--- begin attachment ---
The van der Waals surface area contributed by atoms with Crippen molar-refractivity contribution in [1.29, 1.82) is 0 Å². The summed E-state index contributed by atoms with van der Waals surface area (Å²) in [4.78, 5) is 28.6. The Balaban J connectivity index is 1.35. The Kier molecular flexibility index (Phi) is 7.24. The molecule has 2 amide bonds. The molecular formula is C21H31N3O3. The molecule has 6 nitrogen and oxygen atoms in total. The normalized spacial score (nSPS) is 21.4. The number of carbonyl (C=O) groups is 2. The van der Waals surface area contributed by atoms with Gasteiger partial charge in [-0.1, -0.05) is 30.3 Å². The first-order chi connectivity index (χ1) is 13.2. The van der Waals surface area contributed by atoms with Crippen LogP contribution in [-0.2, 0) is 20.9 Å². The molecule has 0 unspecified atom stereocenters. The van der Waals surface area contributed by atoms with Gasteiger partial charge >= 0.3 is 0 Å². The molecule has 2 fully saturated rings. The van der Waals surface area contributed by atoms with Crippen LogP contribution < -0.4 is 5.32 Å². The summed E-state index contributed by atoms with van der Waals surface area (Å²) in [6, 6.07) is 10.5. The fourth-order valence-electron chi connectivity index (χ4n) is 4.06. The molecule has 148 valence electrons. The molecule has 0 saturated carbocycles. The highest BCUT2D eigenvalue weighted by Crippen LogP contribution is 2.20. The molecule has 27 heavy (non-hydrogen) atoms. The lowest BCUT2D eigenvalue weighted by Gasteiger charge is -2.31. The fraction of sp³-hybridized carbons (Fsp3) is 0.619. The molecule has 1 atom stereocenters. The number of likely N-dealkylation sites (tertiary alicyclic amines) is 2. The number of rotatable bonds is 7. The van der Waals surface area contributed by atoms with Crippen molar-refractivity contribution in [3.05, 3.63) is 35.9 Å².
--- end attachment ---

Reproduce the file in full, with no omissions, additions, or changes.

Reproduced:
The van der Waals surface area contributed by atoms with Crippen molar-refractivity contribution in [1.29, 1.82) is 0 Å². The summed E-state index contributed by atoms with van der Waals surface area (Å²) in [4.78, 5) is 28.6. The Balaban J connectivity index is 1.35. The Kier molecular flexibility index (Phi) is 7.24. The molecule has 2 amide bonds. The molecular formula is C21H31N3O3. The molecule has 6 nitrogen and oxygen atoms in total. The normalized spacial score (nSPS) is 21.4. The number of carbonyl (C=O) groups is 2. The van der Waals surface area contributed by atoms with Gasteiger partial charge in [-0.1, -0.05) is 30.3 Å². The first-order chi connectivity index (χ1) is 13.2. The van der Waals surface area contributed by atoms with Crippen LogP contribution in [-0.2, 0) is 20.9 Å². The molecule has 0 unspecified atom stereocenters. The van der Waals surface area contributed by atoms with Gasteiger partial charge >= 0.3 is 0 Å². The molecule has 2 fully saturated rings. The van der Waals surface area contributed by atoms with Crippen LogP contribution < -0.4 is 5.32 Å². The summed E-state index contributed by atoms with van der Waals surface area (Å²) in [6, 6.07) is 10.5. The fourth-order valence-electron chi connectivity index (χ4n) is 4.06. The molecule has 148 valence electrons. The molecule has 0 saturated carbocycles. The highest BCUT2D eigenvalue weighted by Crippen LogP contribution is 2.20. The molecule has 27 heavy (non-hydrogen) atoms. The lowest BCUT2D eigenvalue weighted by Gasteiger charge is -2.31. The fraction of sp³-hybridized carbons (Fsp3) is 0.619. The molecule has 1 atom stereocenters. The number of likely N-dealkylation sites (tertiary alicyclic amines) is 2. The number of rotatable bonds is 7. The van der Waals surface area contributed by atoms with Crippen molar-refractivity contribution in [3.05, 3.63) is 35.9 Å².